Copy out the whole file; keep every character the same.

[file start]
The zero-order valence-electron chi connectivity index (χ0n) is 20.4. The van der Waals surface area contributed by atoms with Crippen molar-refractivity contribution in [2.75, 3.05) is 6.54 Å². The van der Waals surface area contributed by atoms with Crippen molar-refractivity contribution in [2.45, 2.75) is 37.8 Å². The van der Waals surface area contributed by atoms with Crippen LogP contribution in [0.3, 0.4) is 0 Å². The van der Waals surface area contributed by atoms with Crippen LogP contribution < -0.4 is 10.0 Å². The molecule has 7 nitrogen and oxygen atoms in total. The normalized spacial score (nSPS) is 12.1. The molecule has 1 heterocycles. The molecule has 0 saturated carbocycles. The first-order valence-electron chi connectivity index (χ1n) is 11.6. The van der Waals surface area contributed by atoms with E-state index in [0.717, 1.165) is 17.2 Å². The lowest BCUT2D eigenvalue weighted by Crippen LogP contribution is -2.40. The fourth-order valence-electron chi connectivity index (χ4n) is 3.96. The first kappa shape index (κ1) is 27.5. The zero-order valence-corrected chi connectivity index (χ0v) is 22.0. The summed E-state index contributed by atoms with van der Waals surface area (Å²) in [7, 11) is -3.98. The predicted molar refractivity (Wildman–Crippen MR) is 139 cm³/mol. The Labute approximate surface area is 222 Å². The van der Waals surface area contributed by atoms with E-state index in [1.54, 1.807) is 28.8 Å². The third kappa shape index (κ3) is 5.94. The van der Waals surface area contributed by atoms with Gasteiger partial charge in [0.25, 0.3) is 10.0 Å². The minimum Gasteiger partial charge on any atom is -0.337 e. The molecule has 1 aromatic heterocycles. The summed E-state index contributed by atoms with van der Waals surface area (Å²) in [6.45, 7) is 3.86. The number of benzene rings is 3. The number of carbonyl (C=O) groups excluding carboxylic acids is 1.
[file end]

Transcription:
The zero-order valence-electron chi connectivity index (χ0n) is 20.4. The van der Waals surface area contributed by atoms with Crippen molar-refractivity contribution in [2.75, 3.05) is 6.54 Å². The van der Waals surface area contributed by atoms with Crippen molar-refractivity contribution in [2.45, 2.75) is 37.8 Å². The van der Waals surface area contributed by atoms with Crippen LogP contribution in [0.3, 0.4) is 0 Å². The van der Waals surface area contributed by atoms with Crippen LogP contribution < -0.4 is 10.0 Å². The molecule has 7 nitrogen and oxygen atoms in total. The normalized spacial score (nSPS) is 12.1. The molecule has 1 heterocycles. The molecule has 0 saturated carbocycles. The first-order valence-electron chi connectivity index (χ1n) is 11.6. The van der Waals surface area contributed by atoms with E-state index in [0.717, 1.165) is 17.2 Å². The lowest BCUT2D eigenvalue weighted by Crippen LogP contribution is -2.40. The fourth-order valence-electron chi connectivity index (χ4n) is 3.96. The first kappa shape index (κ1) is 27.5. The zero-order valence-corrected chi connectivity index (χ0v) is 22.0. The summed E-state index contributed by atoms with van der Waals surface area (Å²) in [7, 11) is -3.98. The predicted molar refractivity (Wildman–Crippen MR) is 139 cm³/mol. The Labute approximate surface area is 222 Å². The van der Waals surface area contributed by atoms with E-state index in [1.54, 1.807) is 28.8 Å². The third kappa shape index (κ3) is 5.94. The van der Waals surface area contributed by atoms with Gasteiger partial charge in [0.25, 0.3) is 10.0 Å². The minimum Gasteiger partial charge on any atom is -0.337 e. The molecule has 1 aromatic heterocycles. The summed E-state index contributed by atoms with van der Waals surface area (Å²) in [6.45, 7) is 3.86. The number of benzene rings is 3. The number of carbonyl (C=O) groups excluding carboxylic acids is 1.